I am trying to compute the root mean square current with the main definition $$ \sqrt{\frac{1}{T}\int_0^T i^2(t)dt}$$ where the fourier expansion is given as: $$i(t)=I_0+\sum_{n=1}^{\infty}\sqrt{2}I_n\sin(n\omega t +\gamma_n)$$ so focusing only on squaring these $$I_0^2+2\sqrt{2}I_0 \sum_{n=1}^{\infty} I_n\sin(n\omega t +\gamma_n)+(\sum_{n=1}^{\infty}\sqrt{2}I_n\sin(n\omega t +\gamma_n))^2$$ Now when Integrating the first term would produce $$I_0^2$$ the second will vanish and well for the third I guess I need to extract only those that are square and the rest would be 0, but I dont really know how. I have thought of Cauchy product: $$\left(\sum_{n=0}^\infty a_n \right)\left(\sum_{n=0}^\infty b_n \right) = \sum_{n=0}^\infty \sum_{k=0}^n a_nb_{n-k}$$ But I am unsure since the sum starts from 1. Could you perhaps help me finish this?

  • \$\begingroup\$ Can’t you solve it numerically? \$\endgroup\$ – PDuarte Jun 6 '18 at 13:21
  • \$\begingroup\$ My teacher gave the answer whitout a proof to be $$\sqrt{I_0^2+\sum_{n=1}^{\infty} I_n^2}$$ and I wish to show that.. \$\endgroup\$ – Zacky Jun 6 '18 at 13:32
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    \$\begingroup\$ I find the use of \$i(t)\$ as a voltage quantity slightly misleading. Of course it doesn't matter which letter is used but there is a strong bias of \$i\$ being a current... \$\endgroup\$ – Arsenal Jun 6 '18 at 14:02
  • \$\begingroup\$ oh boy. I wrote voltage instead of current. I am sorry. \$\endgroup\$ – Zacky Jun 6 '18 at 14:09

Expanding the sum will result in

$$\left( \sum_{n=1}^{\infty} \sqrt{2}I_n\sin(n\omega t + \gamma_n)\right)^2 \\ \begin{align} &= \sum_{n_1=1}^{\infty}\sum_{n_2=1}^{\infty}\left[2I_{n_1}I_{n_2}\sin(n_1\omega t + \gamma_{n_1})\sin(n_2\omega t + \gamma_{n_2})\right] \end{align}$$

If \$n_1 = n_2 = n\$, then we simply get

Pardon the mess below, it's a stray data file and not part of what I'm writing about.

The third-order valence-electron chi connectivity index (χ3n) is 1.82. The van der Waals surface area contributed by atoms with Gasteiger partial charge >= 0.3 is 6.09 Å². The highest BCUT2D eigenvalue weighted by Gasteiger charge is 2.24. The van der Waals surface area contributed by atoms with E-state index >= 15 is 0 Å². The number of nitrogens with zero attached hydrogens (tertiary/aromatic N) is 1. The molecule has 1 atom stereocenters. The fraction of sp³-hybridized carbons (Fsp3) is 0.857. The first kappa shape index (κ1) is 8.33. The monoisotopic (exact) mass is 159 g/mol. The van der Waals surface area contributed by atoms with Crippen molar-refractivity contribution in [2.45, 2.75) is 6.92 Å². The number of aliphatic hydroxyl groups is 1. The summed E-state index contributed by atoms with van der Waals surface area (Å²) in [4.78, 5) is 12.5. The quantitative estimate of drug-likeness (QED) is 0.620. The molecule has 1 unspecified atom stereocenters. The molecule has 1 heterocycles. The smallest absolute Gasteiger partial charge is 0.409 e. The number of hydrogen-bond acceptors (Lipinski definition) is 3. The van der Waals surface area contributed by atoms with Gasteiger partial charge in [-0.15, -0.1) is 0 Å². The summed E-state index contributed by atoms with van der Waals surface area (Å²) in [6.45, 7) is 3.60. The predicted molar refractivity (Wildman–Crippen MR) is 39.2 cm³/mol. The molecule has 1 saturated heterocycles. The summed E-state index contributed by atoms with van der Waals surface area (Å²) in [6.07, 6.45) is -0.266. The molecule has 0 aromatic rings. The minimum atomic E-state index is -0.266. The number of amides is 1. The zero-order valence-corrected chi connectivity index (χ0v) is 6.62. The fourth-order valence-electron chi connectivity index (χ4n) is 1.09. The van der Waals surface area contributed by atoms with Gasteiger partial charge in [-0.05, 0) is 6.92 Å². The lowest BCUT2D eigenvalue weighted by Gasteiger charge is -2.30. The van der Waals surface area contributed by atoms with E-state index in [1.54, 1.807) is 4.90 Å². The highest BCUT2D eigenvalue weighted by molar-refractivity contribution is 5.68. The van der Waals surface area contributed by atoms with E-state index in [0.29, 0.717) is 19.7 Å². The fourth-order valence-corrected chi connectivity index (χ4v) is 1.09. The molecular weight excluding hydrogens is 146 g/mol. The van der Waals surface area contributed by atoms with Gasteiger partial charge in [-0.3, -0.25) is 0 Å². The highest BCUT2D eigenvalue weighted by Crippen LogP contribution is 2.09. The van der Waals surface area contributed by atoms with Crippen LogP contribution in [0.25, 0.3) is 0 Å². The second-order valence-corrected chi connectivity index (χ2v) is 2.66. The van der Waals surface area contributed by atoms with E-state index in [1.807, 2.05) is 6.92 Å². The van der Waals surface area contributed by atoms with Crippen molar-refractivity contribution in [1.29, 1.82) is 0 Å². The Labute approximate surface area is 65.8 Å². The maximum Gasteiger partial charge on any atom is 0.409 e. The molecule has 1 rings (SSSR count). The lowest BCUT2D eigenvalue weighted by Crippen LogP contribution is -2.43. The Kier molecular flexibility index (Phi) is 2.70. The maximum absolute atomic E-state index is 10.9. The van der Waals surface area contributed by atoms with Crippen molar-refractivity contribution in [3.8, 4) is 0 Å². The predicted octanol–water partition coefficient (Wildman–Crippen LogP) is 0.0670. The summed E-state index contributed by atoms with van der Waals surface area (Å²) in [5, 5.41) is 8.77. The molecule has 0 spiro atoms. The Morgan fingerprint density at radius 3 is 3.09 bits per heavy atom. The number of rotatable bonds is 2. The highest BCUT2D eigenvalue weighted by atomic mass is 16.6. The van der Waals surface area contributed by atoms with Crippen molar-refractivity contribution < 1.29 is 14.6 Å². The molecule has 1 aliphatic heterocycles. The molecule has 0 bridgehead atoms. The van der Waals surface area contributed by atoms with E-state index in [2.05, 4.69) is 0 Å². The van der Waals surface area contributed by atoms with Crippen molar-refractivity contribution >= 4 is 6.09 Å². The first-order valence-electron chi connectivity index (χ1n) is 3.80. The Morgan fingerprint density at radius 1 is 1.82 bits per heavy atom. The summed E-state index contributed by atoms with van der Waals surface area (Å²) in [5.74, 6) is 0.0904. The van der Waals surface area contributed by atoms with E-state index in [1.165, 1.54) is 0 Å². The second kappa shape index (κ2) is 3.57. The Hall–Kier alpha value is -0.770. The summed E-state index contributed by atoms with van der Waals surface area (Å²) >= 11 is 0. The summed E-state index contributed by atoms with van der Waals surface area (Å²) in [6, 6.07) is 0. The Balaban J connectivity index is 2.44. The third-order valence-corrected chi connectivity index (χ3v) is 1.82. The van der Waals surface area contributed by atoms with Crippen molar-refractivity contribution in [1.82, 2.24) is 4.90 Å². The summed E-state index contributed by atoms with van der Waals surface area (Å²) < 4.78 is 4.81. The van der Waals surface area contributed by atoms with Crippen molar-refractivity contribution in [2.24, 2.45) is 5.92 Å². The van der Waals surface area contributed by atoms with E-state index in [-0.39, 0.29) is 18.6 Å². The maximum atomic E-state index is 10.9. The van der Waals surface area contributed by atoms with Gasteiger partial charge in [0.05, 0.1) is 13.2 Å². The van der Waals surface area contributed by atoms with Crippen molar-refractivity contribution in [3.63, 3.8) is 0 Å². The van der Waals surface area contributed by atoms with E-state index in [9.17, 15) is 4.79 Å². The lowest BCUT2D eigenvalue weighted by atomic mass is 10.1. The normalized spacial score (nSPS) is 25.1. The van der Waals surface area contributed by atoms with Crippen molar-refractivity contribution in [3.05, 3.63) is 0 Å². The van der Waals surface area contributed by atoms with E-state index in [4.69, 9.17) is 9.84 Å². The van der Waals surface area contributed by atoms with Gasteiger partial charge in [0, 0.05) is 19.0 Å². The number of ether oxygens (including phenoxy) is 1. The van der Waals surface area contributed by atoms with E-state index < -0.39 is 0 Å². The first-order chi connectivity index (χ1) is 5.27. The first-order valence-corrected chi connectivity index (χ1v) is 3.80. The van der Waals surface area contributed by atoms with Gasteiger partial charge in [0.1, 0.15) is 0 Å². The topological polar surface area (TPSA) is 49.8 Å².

$$\int_0^T 2I_n^2\sin^2(n\omega t + \gamma_n) dt = I_n^2$$

For the mixed terms where \$n_1 \neq n_2\$, we can calculate the integral using the following equality:

$$\sin(\alpha)\sin(\beta) = \frac{1}{2}\left( cos(\alpha-\beta) - cos(\alpha+\beta) \right)$$

$$\begin{align} & \int_0^T \sin(n_1\omega t + \gamma_{n_1})\sin(n_2\omega t + \gamma_{n_2})dt \\ &= \int_0^T \frac{1}{2} \left( \cos \left[ (n_1 - n_2)\omega t + (\gamma_{n_1} - \gamma_{n_2}) \right] - \cos \left[ (n_1 + n_2)\omega t + (\gamma_{n_1} + \gamma_{n_2}) \right] \right)dt \\ &= \frac{1}{2} \int_0^T \cos( (n_1-n_2)\omega t + (\gamma_{n_1} - \gamma_{n_2})) dt \\ &- \frac{1}{2} \int_0^T \cos( (n_1 + n_2)\omega t + (\gamma_{n_1} + \gamma_{n_2})) dt \end{align} $$

Both of these integrals are of the form:

$$\int_0^T cos(m\omega t + \phi)dt$$

with \$m\$ a non-zero integer (else \$n_1 = n_2\$), meaning that \$T\$ is a multiple of the period of this cosine. The latter means that the integral will result to 0.

So your formula can be simplified to

$$I_0^2 + \sum_{n=1}^{\infty} I_n^2$$

  • \$\begingroup\$ Could you please clarify more about $n_1=n_2$ case? \$\endgroup\$ – Zacky Jun 6 '18 at 14:10
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    \$\begingroup\$ I hope my edit makes things more clear. \$\endgroup\$ – Sven B Jun 6 '18 at 14:28

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